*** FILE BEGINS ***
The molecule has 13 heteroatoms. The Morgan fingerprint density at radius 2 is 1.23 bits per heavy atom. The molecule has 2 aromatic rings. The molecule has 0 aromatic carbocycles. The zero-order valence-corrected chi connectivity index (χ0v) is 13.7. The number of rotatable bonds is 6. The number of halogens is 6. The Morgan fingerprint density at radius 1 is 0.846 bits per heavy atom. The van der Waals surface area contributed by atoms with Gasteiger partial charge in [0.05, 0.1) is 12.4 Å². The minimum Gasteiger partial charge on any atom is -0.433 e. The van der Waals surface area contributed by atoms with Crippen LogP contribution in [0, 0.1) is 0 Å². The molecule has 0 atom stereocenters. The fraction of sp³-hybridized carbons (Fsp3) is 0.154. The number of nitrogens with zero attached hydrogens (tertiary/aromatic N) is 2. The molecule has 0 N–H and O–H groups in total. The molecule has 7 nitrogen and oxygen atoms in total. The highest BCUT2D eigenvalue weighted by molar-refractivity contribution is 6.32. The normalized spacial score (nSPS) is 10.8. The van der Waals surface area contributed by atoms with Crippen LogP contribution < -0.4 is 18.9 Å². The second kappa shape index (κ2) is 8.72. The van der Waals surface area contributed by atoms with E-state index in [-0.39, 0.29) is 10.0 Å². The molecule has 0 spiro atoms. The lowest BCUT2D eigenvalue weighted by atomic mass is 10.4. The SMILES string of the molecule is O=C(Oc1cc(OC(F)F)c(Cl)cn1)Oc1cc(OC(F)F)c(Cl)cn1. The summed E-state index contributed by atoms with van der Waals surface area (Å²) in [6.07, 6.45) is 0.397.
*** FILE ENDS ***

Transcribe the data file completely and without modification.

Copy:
The molecule has 13 heteroatoms. The Morgan fingerprint density at radius 2 is 1.23 bits per heavy atom. The molecule has 2 aromatic rings. The molecule has 0 aromatic carbocycles. The zero-order valence-corrected chi connectivity index (χ0v) is 13.7. The number of rotatable bonds is 6. The number of halogens is 6. The Morgan fingerprint density at radius 1 is 0.846 bits per heavy atom. The van der Waals surface area contributed by atoms with Gasteiger partial charge in [0.05, 0.1) is 12.4 Å². The minimum Gasteiger partial charge on any atom is -0.433 e. The van der Waals surface area contributed by atoms with Crippen LogP contribution in [0, 0.1) is 0 Å². The molecule has 0 atom stereocenters. The fraction of sp³-hybridized carbons (Fsp3) is 0.154. The number of nitrogens with zero attached hydrogens (tertiary/aromatic N) is 2. The molecule has 0 N–H and O–H groups in total. The molecule has 7 nitrogen and oxygen atoms in total. The highest BCUT2D eigenvalue weighted by molar-refractivity contribution is 6.32. The normalized spacial score (nSPS) is 10.8. The van der Waals surface area contributed by atoms with Crippen LogP contribution < -0.4 is 18.9 Å². The second kappa shape index (κ2) is 8.72. The van der Waals surface area contributed by atoms with E-state index in [-0.39, 0.29) is 10.0 Å². The molecule has 0 spiro atoms. The lowest BCUT2D eigenvalue weighted by atomic mass is 10.4. The SMILES string of the molecule is O=C(Oc1cc(OC(F)F)c(Cl)cn1)Oc1cc(OC(F)F)c(Cl)cn1. The summed E-state index contributed by atoms with van der Waals surface area (Å²) in [6.07, 6.45) is 0.397.